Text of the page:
The collapse of the mortgage-backed securities market still has many investors feeling uneasy and reeling from their losses. The same man who predicted that collapse, Christopher Whalen, managing director of Institutional Risk Analytics, has warned about another potential “investment bubble.”
According to Mr. Whalen, who is a former Federal Reserve Bank of New York official, Wall Street banks are selling obscure and unregulated structured notes, using the same “loophole” that was applied with collateralized debt obligations and auction-rate securities. These unstructured notes promise large yields, but are light when it comes to disclosures.
Bloomberg.com defines structured notes as “derivatives packaged with bonds” that “are sold to accredited buyers in private deals and to the public in trades reported to the Securities and Exchange Commission.”
In a report, Mr. Whalen refers to these structured securities as illiquid, even though dealers claim that they will buy the securities back from investors.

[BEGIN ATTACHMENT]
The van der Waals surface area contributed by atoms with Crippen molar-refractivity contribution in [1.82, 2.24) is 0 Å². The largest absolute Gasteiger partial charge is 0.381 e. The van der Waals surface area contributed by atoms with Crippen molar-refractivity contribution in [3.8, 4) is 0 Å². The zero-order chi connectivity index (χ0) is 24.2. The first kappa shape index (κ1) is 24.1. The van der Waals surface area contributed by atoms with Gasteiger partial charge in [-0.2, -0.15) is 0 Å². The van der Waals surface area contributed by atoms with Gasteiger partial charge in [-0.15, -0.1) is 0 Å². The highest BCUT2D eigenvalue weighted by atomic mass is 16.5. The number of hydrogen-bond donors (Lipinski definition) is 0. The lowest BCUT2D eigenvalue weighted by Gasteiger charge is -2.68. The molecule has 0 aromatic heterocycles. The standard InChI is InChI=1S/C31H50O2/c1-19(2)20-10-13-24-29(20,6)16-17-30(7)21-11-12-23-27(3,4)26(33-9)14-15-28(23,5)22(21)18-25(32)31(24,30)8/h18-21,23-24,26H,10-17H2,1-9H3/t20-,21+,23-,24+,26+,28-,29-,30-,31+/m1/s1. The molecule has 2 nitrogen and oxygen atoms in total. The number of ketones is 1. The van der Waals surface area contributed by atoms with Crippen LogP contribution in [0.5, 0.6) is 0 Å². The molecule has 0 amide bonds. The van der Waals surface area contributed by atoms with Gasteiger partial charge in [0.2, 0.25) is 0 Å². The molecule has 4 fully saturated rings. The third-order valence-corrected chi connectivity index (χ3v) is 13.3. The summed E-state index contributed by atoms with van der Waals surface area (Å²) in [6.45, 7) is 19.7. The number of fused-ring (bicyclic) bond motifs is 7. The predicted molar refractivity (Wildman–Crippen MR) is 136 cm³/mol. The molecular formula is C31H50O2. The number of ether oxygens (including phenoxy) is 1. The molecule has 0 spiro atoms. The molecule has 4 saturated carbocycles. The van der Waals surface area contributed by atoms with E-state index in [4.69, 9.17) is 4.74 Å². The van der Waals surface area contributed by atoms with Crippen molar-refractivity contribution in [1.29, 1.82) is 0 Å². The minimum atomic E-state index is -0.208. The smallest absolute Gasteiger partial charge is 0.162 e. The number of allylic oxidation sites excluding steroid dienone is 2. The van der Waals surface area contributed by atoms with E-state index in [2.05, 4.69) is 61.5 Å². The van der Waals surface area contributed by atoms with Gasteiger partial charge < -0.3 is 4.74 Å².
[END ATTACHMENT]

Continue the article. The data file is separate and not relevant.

“The only trouble is that the firms originating these ersatz securities, as with the case of auction-rate municipal securities, have no obligation to make markets in these OTC structured assets or even show clients a low-ball bid,” according to Mr. Whalen.
Structured notes have been on the rise. StructuredRetailProducts.com reported that sales of these securities to individual investors skyrocketed 72 percent in the United States in the last year.
Mr. Whalen warns that firms creating these structured notes are “busily creating the next investment bubble on Wall Street.”